Iran Upbeat on Nuclear Talk Progress 04/17 10:34
BERLIN (AP) -- A senior Iranian official offered a cautiously upbeat
assessment of progress in talks aimed at bringing the United States back into
world powers' 2015 deal with Tehran on its nuclear program, saying Saturday
that a "new understanding" appears to be taking shape.
Iran has been negotiating with the five powers that remain in the agreement
-- France, Germany, Britain, Russia and China -- in Vienna over the past two
weeks. An American delegation also has been in Vienna, but not talking directly
Iran's deputy foreign minister said the talks had entered a new phase,
adding that Iran had proposed draft agreements that could be a basis for
"We think that the talks have reached a stage where parties are able to
begin to work on a joint draft," Abbas Araghchi told Iranian state television.
"It seems that a new understanding is taking shape, and now there is agreement
over final goals."
"The path is better known, but it will not be easy path," Araghchi added.
"It does not mean that differences of views have come to the end."
The accord is aimed at preventing Iran from developing a nuclear weapon,
something it says it doesn't want to do. It restricted Iran's nuclear program
in return for relief from U.S. and international sanctions. In 2018,
then-President Donald Trump pulled the U.S. unilaterally out of the accord,
opting for restored and additional American sanctions.
Since then, Iran has steadily violated restrictions in the deal, like the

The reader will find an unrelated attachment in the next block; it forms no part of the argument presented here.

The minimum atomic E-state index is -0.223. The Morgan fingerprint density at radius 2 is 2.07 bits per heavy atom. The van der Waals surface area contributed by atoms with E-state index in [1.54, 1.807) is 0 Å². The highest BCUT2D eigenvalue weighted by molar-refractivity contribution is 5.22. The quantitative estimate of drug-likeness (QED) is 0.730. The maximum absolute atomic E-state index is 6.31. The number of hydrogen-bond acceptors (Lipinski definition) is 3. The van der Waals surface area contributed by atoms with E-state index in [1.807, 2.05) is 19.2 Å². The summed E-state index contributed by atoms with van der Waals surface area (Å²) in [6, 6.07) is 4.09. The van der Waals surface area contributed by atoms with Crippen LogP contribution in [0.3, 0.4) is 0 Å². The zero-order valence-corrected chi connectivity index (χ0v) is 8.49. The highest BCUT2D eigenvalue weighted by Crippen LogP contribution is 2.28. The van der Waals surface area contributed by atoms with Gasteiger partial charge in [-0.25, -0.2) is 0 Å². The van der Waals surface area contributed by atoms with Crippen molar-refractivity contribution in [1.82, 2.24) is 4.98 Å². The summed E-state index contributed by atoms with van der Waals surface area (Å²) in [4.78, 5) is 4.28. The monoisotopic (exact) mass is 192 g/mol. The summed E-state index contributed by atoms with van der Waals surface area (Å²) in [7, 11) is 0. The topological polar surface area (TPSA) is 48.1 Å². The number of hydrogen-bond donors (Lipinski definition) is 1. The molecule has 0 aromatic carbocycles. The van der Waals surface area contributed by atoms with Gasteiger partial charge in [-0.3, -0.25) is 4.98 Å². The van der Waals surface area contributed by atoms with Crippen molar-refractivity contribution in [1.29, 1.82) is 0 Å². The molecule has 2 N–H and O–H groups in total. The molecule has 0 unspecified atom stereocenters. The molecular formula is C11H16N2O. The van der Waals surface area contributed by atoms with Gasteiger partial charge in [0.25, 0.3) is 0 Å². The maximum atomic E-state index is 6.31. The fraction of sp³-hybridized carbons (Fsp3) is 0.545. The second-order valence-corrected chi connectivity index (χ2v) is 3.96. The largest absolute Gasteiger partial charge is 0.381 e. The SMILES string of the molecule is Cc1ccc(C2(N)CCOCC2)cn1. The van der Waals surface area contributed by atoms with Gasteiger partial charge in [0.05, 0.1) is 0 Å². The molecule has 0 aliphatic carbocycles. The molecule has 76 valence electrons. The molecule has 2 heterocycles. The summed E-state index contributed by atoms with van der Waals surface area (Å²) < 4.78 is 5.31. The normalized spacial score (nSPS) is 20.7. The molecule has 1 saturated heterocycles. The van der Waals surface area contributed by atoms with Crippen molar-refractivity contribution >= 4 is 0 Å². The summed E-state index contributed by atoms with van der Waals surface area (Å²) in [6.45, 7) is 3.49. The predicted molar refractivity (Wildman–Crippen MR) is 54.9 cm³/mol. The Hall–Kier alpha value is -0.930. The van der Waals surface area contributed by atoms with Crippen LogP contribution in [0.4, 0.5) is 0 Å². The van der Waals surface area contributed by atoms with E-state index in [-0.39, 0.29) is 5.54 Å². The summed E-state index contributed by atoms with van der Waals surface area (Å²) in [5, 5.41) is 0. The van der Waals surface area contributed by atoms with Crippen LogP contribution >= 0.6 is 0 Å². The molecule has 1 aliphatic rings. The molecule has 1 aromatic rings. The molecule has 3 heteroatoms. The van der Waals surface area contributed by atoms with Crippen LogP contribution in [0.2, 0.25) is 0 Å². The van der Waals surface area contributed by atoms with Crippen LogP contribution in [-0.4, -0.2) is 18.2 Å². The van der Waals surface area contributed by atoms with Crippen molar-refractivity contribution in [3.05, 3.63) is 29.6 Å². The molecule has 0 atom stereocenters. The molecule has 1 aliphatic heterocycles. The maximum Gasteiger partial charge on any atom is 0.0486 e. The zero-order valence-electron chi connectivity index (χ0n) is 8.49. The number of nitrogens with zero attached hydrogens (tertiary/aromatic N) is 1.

amount of enriched uranium that it can stockpile and the purity to which it can
be enriched. Tehran's moves have been calculated to pressure the other
participants to do more to offset crippling U.S. sanctions. President Joe Biden
has said he wants to bring the U.S. back into the deal but that Iran must
reverse its violations.
Additional complications have arisen: last weekend, Iran's Natanz nuclear
facility was sabotaged. The attack was widely suspected of being carried out by
Israel, which opposes the nuclear deal, though authorities there have not
Iran responded by announcing it would increase uranium enrichment to 60%
purity, far higher than ever before, and install more advanced centrifuges at
the Natanz facility. On Wednesday, Iran's Supreme Leader Ayatollah Ali Khamenei
dismissed offers seen so far in Vienna as "not worth looking at." Still, he
said he had confidence in his negotiators, and Iran's Saturday readout seemed
Diplomats from the six countries participating told expert-level working
groups on sanctions-lifting and nuclear issues "to continue their activities on
Saturday afternoon, Sunday and next week" to make further progress, Russian
representative Mikhail Ulyanov tweeted.
Enrique Mora, the European Union official who chaired the talks, tweeted
that "progress has been made in a far from easy task. We need now more detailed